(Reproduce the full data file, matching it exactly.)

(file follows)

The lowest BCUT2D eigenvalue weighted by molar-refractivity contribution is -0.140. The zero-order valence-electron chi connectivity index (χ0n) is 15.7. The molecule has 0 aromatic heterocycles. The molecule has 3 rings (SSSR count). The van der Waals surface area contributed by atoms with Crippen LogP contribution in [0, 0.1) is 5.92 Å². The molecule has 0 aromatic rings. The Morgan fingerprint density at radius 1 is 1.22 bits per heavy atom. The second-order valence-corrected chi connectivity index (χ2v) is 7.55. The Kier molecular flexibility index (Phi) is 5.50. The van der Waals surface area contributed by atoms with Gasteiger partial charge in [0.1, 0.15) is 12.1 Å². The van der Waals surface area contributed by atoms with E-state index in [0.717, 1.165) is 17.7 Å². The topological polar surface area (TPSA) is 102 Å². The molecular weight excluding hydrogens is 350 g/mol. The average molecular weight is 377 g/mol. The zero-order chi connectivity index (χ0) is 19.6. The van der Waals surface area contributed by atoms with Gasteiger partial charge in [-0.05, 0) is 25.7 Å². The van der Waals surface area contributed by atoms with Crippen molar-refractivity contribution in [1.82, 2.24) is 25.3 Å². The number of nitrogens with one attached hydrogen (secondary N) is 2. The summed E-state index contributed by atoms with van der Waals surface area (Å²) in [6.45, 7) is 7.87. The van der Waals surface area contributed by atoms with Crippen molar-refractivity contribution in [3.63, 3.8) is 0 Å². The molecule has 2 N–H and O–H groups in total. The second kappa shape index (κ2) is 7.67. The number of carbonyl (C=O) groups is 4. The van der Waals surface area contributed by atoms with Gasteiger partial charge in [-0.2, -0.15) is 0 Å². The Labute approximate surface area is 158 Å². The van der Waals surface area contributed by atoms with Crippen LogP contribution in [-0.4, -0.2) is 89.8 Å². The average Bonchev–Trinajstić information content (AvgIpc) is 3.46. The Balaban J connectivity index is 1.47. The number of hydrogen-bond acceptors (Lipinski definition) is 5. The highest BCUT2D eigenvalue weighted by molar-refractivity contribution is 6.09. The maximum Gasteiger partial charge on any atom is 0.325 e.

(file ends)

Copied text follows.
The lowest BCUT2D eigenvalue weighted by molar-refractivity contribution is -0.140. The zero-order valence-electron chi connectivity index (χ0n) is 15.7. The molecule has 0 aromatic heterocycles. The molecule has 3 rings (SSSR count). The van der Waals surface area contributed by atoms with Crippen LogP contribution in [0, 0.1) is 5.92 Å². The molecule has 0 aromatic rings. The Morgan fingerprint density at radius 1 is 1.22 bits per heavy atom. The second-order valence-corrected chi connectivity index (χ2v) is 7.55. The Kier molecular flexibility index (Phi) is 5.50. The van der Waals surface area contributed by atoms with Gasteiger partial charge in [0.1, 0.15) is 12.1 Å². The van der Waals surface area contributed by atoms with E-state index in [0.717, 1.165) is 17.7 Å². The topological polar surface area (TPSA) is 102 Å². The molecular weight excluding hydrogens is 350 g/mol. The average molecular weight is 377 g/mol. The zero-order chi connectivity index (χ0) is 19.6. The van der Waals surface area contributed by atoms with Gasteiger partial charge in [-0.05, 0) is 25.7 Å². The van der Waals surface area contributed by atoms with Crippen molar-refractivity contribution in [1.82, 2.24) is 25.3 Å². The number of nitrogens with one attached hydrogen (secondary N) is 2. The summed E-state index contributed by atoms with van der Waals surface area (Å²) in [6.45, 7) is 7.87. The van der Waals surface area contributed by atoms with Crippen molar-refractivity contribution in [3.63, 3.8) is 0 Å². The molecule has 2 N–H and O–H groups in total. The second kappa shape index (κ2) is 7.67. The number of carbonyl (C=O) groups is 4. The van der Waals surface area contributed by atoms with Gasteiger partial charge in [-0.2, -0.15) is 0 Å². The Labute approximate surface area is 158 Å². The van der Waals surface area contributed by atoms with Crippen LogP contribution in [-0.4, -0.2) is 89.8 Å². The average Bonchev–Trinajstić information content (AvgIpc) is 3.46. The Balaban J connectivity index is 1.47. The number of hydrogen-bond acceptors (Lipinski definition) is 5. The highest BCUT2D eigenvalue weighted by molar-refractivity contribution is 6.09. The maximum Gasteiger partial charge on any atom is 0.325 e.